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Traditional Indian Games


Solar eclipses are a beautiful natural phenomenon. When the moon passes between the Sun and the Earth, the resulting view of the Sun is called a solar eclipse. When the moon completely blocks out the sun, it is referred to as a total eclipse. A total solar eclipse is going to happen on the 22nd of July, and it shall be clearly visible from many parts of India.


Let's take a look at some of these games.


Shatranj or Chess

Chess is perhaps India's oldest and most loved board indoor game. Chess was born in India and has been played in India through centuries. It is revered as an indication of a man's intelligence and strategic capabilities. A chess set can be found in almost every Indian home. Many of India's folktales are littered with stories of kings and emperors and their chess games. In fact, even the Mahabharata has a crucial episode which involves chess.

Chess is excellent for overall mental development. Many schools encourage children to pick up chess. Chess has a very positive effect on children and adults both.


Kho Kho

Kho Kho is an immensely popular sport in India. In some parts of India it is even played on a professional level. Kho kho is very popular with children and is often part of the games class in schools.

In Kho Kho, one team kneels on the ground in a line, but with alternate persons facing opposite directions. The other team sends in one or more members, who have to avoid being touched by the chaser. He is allowed to dodge by running through the line of squatters, but the chaser can only run in one direction and cannot pass between the squatters. He however can pass the turn to nay of his team mates who are kneeling on the ground.

This game is very quick, requires good fitness levels and is excellent for overall development of your child. It is a quick and exciting game and can be played for hours together. Also, it does not need any training or equipment and can be played by almost anyone!


Kabaddi

Kabaddi too is an indigenous Indian game. It is a team sport and has been played in India since ages. It requires players to be strong and agile, and does not require any equipment or training.

In kabaddi, two teams occupy separate halves of the ground. Then one team sends one player into the other half to try and 'tag' any member of that team. The other team is supposed to capture that player and prevent him from getting back into his territory. This goes on until each team member is caught or escapes. Also, the team member is not supposed to take a breath until he returns to his side. This is done by reciting 'kabaddi' over and over so the referee knows when he takes a breath.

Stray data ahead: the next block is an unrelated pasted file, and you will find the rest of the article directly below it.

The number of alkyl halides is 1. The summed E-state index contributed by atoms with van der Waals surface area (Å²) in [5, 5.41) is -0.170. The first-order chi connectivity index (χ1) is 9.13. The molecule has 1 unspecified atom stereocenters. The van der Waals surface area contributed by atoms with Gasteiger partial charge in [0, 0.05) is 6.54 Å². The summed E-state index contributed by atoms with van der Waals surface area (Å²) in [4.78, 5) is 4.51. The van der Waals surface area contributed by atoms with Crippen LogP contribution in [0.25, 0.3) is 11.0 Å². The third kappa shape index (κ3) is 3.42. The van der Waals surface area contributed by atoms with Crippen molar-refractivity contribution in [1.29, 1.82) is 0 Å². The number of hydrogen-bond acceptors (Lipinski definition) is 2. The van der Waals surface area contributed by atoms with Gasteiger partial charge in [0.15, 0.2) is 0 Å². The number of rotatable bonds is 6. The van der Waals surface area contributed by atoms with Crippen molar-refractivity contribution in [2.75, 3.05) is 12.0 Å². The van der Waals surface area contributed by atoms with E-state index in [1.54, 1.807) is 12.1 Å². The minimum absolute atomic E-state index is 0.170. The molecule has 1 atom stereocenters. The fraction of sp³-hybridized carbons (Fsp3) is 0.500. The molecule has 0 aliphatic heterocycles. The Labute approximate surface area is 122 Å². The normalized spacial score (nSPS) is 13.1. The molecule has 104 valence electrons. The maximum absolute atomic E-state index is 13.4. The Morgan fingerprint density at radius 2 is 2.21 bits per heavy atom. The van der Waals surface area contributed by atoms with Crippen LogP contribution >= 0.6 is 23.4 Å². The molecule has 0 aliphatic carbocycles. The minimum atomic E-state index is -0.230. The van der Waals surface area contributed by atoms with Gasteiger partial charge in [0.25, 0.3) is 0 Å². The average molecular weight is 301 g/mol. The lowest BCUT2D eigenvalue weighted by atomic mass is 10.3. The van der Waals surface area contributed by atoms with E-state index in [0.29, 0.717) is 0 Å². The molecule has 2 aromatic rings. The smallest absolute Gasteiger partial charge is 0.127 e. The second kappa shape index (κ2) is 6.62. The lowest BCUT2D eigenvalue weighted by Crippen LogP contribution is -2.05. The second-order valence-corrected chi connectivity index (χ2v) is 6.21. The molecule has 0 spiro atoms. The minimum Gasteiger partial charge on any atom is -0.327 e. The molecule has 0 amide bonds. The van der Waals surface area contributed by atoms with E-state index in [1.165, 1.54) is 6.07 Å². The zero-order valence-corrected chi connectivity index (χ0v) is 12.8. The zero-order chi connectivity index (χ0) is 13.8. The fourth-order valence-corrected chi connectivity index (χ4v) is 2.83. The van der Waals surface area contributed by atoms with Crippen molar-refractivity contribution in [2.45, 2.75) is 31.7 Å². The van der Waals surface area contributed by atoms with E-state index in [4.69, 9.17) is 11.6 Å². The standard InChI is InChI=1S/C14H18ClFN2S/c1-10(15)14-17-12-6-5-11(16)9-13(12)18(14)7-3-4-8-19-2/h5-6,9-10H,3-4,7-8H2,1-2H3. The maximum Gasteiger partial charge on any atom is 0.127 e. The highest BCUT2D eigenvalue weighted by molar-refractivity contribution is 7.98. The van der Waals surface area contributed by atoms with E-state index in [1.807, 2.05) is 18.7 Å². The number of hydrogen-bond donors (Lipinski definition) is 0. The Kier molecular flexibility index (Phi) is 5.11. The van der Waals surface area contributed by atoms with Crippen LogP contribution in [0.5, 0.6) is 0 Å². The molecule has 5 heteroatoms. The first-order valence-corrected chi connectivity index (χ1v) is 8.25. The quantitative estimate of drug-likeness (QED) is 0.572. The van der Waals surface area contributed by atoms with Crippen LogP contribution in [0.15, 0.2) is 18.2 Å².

The game has gained popularity over the years in other parts of Asia as well. It is played in many parts of the Indian sub-continent as well as China and Japan.


Gilli Danda or Lippa

Gilli Danda or Guli Danda is a very popular game among the children of India. It is played all over the country and can be enjoyed for hours together. Most Indian adults would remember having played gilli danda with their friends in the neighbourhood.

To play this game, you need a long stick, and a short stick with tapered ends. The long stick is used to flick the short gilli into the air, and then hit to travel to a maximum distance. The opposing team here has to try and catch the gilli. That gets the hitter out. Also, if the hitter misses the gilli thrice, he loses. The hitter's score is measured by the distance from the place where he hit the gilli and the place it landed, measured by the danda.

These are some of the games which have been a part of Indian history and culture and still hold much relevance today. Go ahead and give these a try today, you may end up liking them more than your child!


Did you play traditional Indian games as a child? How many of them do you still remember? Do you play these games with your child? To share your tips, views, and experiences, click here.

 


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Kabaddi
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Shatranj or Chess
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